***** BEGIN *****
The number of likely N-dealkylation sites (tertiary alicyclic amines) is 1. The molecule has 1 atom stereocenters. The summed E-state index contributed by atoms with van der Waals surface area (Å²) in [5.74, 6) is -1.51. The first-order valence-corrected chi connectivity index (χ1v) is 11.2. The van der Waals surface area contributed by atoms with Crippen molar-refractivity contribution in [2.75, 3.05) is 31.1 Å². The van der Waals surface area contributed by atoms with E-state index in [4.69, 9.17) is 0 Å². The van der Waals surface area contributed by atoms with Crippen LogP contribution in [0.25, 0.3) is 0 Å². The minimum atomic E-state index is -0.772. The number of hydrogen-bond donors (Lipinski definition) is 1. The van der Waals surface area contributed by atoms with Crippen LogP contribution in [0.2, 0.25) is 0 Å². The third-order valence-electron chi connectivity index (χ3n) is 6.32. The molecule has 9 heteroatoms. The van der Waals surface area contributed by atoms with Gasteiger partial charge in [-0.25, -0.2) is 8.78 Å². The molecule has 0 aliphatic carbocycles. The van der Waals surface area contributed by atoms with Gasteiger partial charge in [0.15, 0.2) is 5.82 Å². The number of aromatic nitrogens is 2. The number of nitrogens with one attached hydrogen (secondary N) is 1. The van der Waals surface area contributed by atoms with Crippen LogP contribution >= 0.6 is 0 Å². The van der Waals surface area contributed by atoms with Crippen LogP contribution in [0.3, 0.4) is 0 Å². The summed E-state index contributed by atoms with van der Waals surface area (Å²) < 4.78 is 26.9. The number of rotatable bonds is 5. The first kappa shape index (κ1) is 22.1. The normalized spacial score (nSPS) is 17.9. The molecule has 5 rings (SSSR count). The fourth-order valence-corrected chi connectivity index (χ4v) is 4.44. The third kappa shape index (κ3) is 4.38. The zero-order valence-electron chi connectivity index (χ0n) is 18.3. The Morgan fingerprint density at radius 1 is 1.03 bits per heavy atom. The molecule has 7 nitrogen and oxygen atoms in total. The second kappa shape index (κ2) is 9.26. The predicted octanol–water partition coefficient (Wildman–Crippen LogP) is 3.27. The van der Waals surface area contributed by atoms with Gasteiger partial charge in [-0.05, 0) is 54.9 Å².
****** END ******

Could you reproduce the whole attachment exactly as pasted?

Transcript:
The number of likely N-dealkylation sites (tertiary alicyclic amines) is 1. The molecule has 1 atom stereocenters. The summed E-state index contributed by atoms with van der Waals surface area (Å²) in [5.74, 6) is -1.51. The first-order valence-corrected chi connectivity index (χ1v) is 11.2. The van der Waals surface area contributed by atoms with Crippen molar-refractivity contribution in [2.75, 3.05) is 31.1 Å². The van der Waals surface area contributed by atoms with E-state index in [4.69, 9.17) is 0 Å². The van der Waals surface area contributed by atoms with Crippen LogP contribution in [0.25, 0.3) is 0 Å². The minimum atomic E-state index is -0.772. The number of hydrogen-bond donors (Lipinski definition) is 1. The van der Waals surface area contributed by atoms with Crippen LogP contribution in [0.2, 0.25) is 0 Å². The third-order valence-electron chi connectivity index (χ3n) is 6.32. The molecule has 9 heteroatoms. The van der Waals surface area contributed by atoms with Gasteiger partial charge in [-0.25, -0.2) is 8.78 Å². The molecule has 0 aliphatic carbocycles. The van der Waals surface area contributed by atoms with Gasteiger partial charge in [0.15, 0.2) is 5.82 Å². The number of aromatic nitrogens is 2. The number of nitrogens with one attached hydrogen (secondary N) is 1. The van der Waals surface area contributed by atoms with Crippen LogP contribution >= 0.6 is 0 Å². The van der Waals surface area contributed by atoms with Crippen LogP contribution in [0.3, 0.4) is 0 Å². The summed E-state index contributed by atoms with van der Waals surface area (Å²) < 4.78 is 26.9. The number of rotatable bonds is 5. The first kappa shape index (κ1) is 22.1. The normalized spacial score (nSPS) is 17.9. The molecule has 5 rings (SSSR count). The fourth-order valence-corrected chi connectivity index (χ4v) is 4.44. The third kappa shape index (κ3) is 4.38. The zero-order valence-electron chi connectivity index (χ0n) is 18.3. The Morgan fingerprint density at radius 1 is 1.03 bits per heavy atom. The molecule has 7 nitrogen and oxygen atoms in total. The second kappa shape index (κ2) is 9.26. The predicted octanol–water partition coefficient (Wildman–Crippen LogP) is 3.27. The van der Waals surface area contributed by atoms with Gasteiger partial charge in [-0.05, 0) is 54.9 Å².